It's also possible to get it wrong. And, you know, in my experience VICE, at least on Africa, probably gets it wrong more than they get it right. A VICE PR person asked me to look at a video that they'd done on rampant alcoholism in Uganda, the drunkest nation on the planet. You know, it is the second highest alcohol consumption in sub-Saharan Africa. It doesn't compare to Europe. It’s not even in the same league. So basically, it's the drunkest black people.

  [BROOKE LAUGHS]

And so, if you actually wanted representation of, of what contemporary Uganda, a country that I know pretty well, is like, it falls pretty short.
So there's definitely something to be said about building programming that's compelling, that plays on people's existing interests in, in movies and music and food and culture and fashion. But there's also a question of who gets to speak, and are you showcasing people on the ground or are you basically laughing at difference? But I think what both okayafrica and VICE do is demonstrate that there is potentially an audience for international news and culture. The question is how do we do people in the door?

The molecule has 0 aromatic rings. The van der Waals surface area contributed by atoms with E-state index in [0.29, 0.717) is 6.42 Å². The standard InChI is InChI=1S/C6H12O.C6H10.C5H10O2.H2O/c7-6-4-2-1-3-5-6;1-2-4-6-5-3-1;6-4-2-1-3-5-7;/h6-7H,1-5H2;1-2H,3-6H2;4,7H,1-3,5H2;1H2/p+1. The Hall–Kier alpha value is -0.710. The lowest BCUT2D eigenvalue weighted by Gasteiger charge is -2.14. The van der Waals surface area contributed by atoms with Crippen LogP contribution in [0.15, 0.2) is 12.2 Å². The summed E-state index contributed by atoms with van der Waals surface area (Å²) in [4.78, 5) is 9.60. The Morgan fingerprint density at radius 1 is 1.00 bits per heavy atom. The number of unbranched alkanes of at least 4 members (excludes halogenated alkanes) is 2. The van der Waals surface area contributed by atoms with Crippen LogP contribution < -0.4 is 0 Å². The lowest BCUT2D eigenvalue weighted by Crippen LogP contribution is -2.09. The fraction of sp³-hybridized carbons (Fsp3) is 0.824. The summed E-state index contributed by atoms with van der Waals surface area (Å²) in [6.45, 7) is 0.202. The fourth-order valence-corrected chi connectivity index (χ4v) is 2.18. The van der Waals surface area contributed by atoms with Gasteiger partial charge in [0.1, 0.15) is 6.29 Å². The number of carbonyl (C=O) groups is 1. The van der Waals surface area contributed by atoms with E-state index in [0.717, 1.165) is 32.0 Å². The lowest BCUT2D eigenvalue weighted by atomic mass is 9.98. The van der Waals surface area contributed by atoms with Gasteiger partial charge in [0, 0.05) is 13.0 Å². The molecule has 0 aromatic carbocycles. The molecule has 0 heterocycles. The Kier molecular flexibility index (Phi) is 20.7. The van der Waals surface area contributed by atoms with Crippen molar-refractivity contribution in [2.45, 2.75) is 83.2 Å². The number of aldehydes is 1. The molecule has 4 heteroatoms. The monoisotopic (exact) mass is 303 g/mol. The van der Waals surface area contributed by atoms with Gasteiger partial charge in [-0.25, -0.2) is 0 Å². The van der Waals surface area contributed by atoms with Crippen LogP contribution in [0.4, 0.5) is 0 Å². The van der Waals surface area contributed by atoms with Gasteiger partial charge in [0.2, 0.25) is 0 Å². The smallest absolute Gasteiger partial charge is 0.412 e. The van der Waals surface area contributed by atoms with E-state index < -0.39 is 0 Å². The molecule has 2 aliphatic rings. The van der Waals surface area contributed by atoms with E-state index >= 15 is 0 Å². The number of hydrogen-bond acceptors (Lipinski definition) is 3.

BROOKE GLADSTONE:  How important do you think the old model was, or is - you know, reporters who actually live in the place, those who parachute in reflect the values and see through the lens of their parent organization, so good riddance?

ETHAN ZUCKERMAN:  Here's the piece that I want to keep from the old system. The old system said we have a responsibility to give you news that you may not think you care about because we think it's important and good for you. I am okay with losing the veteran foreign correspondent, if we get very, very good at identifying great talent on the ground who can bridge that gap for us. And what I’m optimistic about is that I'm meeting incredibly smart, savvy writers, many of whom are purely writing online at this point, who could open the door. With some coaching, with some help, with some editing, I think we could have another Golden Age of international news, but we’d have to want it and we’d have to choose to build it.